A Wondrous World

A Rhode Island artist chronicles the woodland adventures of his crafted miniature people.
By Lisa Cavanaugh

The tiny figure stands on a mossy branch, his two twig arms making a welcoming gesture to a curious blue jay, appearing as alive as his avian companion. Clad in a jaunty acorn helmet, the little follow gazes wistfully up at the bird, eager to make a new friend. This delightful miniature person made of nuts and sticks is a “Becorn,” one of the dozens of creations from artist, photographer, and former toy engineer David Bird.

“Becorns are a glimpse into a world where the line between plant and animal is blurred,” says Bird, who lives and works in Rhode Island. “Although the birds and critters are familiar,” he says, “they appear large and fantastical through the eyes of a tiny Becorn.”

Bird began his career as a designer for Lego in Billund, Denmark, creating toys for the Bionicle line. “Bionicles are basically buildable warriors with weapons,” says Bird, who enjoyed the quick and loose process of brainstorming new ideas, cutting apart the pieces, and hot gluing them back together into characters. His team at Lego would then test the prototype with kids. “I learned so much about how to get their imaginations going.”

Shortly after leaving Lego and returning home to the US, a new inspiration hit as he swept his mother’s driveway one day. “I looked down at my feet, and I saw a stick that looked like a little bug’s face,” he says. “Then there were leaves that kind of looked like wings, and it just suddenly clicked. I could build a little insect!” Bird picked up the pieces of the nascent creature and grabbed his hot glue gun. “I knew from that moment that I could create my own world of characters, all from natural materials, and incorporate the design and storytelling lessons I learned at Lego.”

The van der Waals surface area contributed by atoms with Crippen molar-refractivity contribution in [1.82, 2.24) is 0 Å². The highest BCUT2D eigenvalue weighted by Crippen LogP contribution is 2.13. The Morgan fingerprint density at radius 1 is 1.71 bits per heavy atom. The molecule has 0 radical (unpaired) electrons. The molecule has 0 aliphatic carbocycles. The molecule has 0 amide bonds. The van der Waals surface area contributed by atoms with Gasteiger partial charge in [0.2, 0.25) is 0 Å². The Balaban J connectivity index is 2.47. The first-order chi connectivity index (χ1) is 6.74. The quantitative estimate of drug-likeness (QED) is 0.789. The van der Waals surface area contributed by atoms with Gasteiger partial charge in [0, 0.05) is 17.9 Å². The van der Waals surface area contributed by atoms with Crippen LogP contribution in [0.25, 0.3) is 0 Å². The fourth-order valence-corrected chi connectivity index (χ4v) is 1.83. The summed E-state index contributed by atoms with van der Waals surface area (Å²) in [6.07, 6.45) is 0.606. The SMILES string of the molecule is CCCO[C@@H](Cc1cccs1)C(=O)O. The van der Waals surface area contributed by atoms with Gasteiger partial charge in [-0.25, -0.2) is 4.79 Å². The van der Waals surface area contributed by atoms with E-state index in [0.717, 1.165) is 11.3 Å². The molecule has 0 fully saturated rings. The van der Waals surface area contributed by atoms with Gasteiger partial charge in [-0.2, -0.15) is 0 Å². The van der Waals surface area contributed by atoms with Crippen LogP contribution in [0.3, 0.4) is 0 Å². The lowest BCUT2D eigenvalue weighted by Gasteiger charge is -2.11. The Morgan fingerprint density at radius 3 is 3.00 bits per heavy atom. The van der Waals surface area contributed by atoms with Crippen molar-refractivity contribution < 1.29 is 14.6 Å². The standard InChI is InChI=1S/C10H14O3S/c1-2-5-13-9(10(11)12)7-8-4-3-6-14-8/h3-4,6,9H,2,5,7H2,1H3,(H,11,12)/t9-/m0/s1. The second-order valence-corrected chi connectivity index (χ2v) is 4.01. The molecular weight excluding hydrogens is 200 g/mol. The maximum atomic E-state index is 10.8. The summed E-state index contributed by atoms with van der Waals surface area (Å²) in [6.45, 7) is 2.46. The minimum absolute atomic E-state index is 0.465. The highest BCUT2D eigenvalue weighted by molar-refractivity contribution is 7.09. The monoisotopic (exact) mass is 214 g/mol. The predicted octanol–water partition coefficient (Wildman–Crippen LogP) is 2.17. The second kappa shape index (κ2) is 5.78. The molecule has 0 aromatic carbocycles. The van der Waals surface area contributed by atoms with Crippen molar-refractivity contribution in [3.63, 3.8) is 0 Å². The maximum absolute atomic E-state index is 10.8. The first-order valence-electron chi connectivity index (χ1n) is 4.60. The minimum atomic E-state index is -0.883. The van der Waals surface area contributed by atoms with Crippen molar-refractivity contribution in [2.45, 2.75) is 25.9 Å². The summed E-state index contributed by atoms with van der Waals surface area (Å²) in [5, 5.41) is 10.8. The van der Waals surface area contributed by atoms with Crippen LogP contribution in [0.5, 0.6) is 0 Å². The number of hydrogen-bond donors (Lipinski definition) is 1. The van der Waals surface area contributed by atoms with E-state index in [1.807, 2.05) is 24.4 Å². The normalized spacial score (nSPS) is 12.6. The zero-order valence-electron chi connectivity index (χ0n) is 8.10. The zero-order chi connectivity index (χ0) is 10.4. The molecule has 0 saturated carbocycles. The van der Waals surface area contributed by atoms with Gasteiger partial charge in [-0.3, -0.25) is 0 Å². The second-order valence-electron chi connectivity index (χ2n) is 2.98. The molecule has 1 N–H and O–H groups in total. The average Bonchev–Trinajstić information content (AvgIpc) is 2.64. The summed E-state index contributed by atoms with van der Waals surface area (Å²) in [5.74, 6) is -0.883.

He spent a lot of time experimenting and refining his figure-building process over the ensuing years.  “I used to take walks in the woods and fill my backpack with parts to build into characters. I used everything I could get my hands on, pinecones, thistles, even moss, “says Bird. The figures he made from acorns proved to be his favorite, and he christened his new creations, Becorns.

He began photographing the tiny characters positioned into outdoor tableaux with flowers, ponds, mossy hills, and branches. “I had no experience with photography at that point,” he says, “but I was hooked.” Through classes and real-life practice, he improved his photography skills and started to sell prints at art fairs and online. The striking images of the Becorns alone, in pairs or groups, carrying fruit, feathers, and other items, and often interacting with birds and small mammals grew in popularity.

He also shared videos of his process – bloopers and all – on his Instagram page and YouTube channel. It took some time to build up an online presence, but with a viral video and a few media appearances last year, his ingenious artwork really took off. Now his full-time job is foraging, building, and photographing the impish little folks.  “My goal since I was a kid was to make a living through my art, “says Bird. “So, this is literally a dream come true.”

Although some results are unplanned, the Becorn images pop with vibrancy, sentiment, and whimsy. “Birds frequently jump on the Becorns’ heads,” says Bird, “and once a squirrel even walked off with one!” It turns out his favorite photos are often the accidental ones. “They’re so much more surprising and interesting than the ones I plan. It is a real collaboration with nature.”

His workshop is his home and the nearby woods, but as the father of two young children, real-life sources for wonder are equally close at hand. “They are still too young to build characters,” says Bird, “but my daughter is always giving me sticks to work with, and together, we love to monitor and talk about the animals outside.”

Another wellspring of insight comes from his wife, a couple’s therapist. “I post a little story for each image I put online,” says Bird. “She really helps me key into the emotions of the scenes.” He feels that the heart and kindness in their stories are a big reason for the Becorns’ success. “A lot of that is her influence,” he says.

What began with creating little warriors with weapons has transformed into friendly expressions of thoughtful little people out in the woods. “I’m really trying to hold onto my own sense of wonder that I felt as a child,” says Bird. “And I want to share that with others.”

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